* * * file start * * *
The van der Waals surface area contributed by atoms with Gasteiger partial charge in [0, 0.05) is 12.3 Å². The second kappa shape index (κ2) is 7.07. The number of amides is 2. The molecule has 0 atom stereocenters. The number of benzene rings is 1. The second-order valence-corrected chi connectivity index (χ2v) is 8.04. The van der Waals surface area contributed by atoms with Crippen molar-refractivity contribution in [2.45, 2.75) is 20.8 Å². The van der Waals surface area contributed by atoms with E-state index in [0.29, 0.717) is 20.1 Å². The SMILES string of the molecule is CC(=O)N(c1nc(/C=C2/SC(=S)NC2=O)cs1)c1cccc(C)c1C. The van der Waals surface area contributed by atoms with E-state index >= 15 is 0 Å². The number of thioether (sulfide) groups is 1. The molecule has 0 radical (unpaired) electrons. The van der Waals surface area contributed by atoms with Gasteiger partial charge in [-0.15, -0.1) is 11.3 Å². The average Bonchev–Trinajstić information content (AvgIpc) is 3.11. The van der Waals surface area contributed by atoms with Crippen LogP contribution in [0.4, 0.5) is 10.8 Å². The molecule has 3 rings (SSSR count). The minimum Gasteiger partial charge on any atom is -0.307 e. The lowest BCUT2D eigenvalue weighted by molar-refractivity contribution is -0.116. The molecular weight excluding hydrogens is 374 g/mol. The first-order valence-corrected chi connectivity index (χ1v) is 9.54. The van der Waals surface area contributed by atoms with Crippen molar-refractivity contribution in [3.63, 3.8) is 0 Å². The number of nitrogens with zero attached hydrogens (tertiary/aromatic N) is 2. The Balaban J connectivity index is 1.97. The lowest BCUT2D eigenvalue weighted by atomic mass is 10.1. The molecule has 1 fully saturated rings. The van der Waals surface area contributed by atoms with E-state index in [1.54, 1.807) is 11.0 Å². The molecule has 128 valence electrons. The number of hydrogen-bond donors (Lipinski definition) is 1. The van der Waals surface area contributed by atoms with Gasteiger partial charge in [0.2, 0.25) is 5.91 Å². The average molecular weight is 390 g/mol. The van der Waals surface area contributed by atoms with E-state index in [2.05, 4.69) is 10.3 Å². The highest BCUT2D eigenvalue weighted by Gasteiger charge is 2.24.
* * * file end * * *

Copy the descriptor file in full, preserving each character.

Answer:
The van der Waals surface area contributed by atoms with Gasteiger partial charge in [0, 0.05) is 12.3 Å². The second kappa shape index (κ2) is 7.07. The number of amides is 2. The molecule has 0 atom stereocenters. The number of benzene rings is 1. The second-order valence-corrected chi connectivity index (χ2v) is 8.04. The van der Waals surface area contributed by atoms with Crippen molar-refractivity contribution in [2.45, 2.75) is 20.8 Å². The van der Waals surface area contributed by atoms with E-state index in [0.29, 0.717) is 20.1 Å². The SMILES string of the molecule is CC(=O)N(c1nc(/C=C2/SC(=S)NC2=O)cs1)c1cccc(C)c1C. The van der Waals surface area contributed by atoms with E-state index >= 15 is 0 Å². The number of thioether (sulfide) groups is 1. The molecule has 0 radical (unpaired) electrons. The van der Waals surface area contributed by atoms with Gasteiger partial charge in [-0.15, -0.1) is 11.3 Å². The average Bonchev–Trinajstić information content (AvgIpc) is 3.11. The van der Waals surface area contributed by atoms with Crippen LogP contribution in [0.4, 0.5) is 10.8 Å². The molecule has 3 rings (SSSR count). The minimum Gasteiger partial charge on any atom is -0.307 e. The lowest BCUT2D eigenvalue weighted by molar-refractivity contribution is -0.116. The molecular weight excluding hydrogens is 374 g/mol. The first-order valence-corrected chi connectivity index (χ1v) is 9.54. The van der Waals surface area contributed by atoms with Crippen molar-refractivity contribution in [3.63, 3.8) is 0 Å². The number of nitrogens with zero attached hydrogens (tertiary/aromatic N) is 2. The Balaban J connectivity index is 1.97. The lowest BCUT2D eigenvalue weighted by atomic mass is 10.1. The molecule has 1 fully saturated rings. The van der Waals surface area contributed by atoms with E-state index in [1.54, 1.807) is 11.0 Å². The molecule has 128 valence electrons. The number of hydrogen-bond donors (Lipinski definition) is 1. The van der Waals surface area contributed by atoms with Gasteiger partial charge in [0.2, 0.25) is 5.91 Å². The average molecular weight is 390 g/mol. The van der Waals surface area contributed by atoms with E-state index in [2.05, 4.69) is 10.3 Å². The highest BCUT2D eigenvalue weighted by Gasteiger charge is 2.24.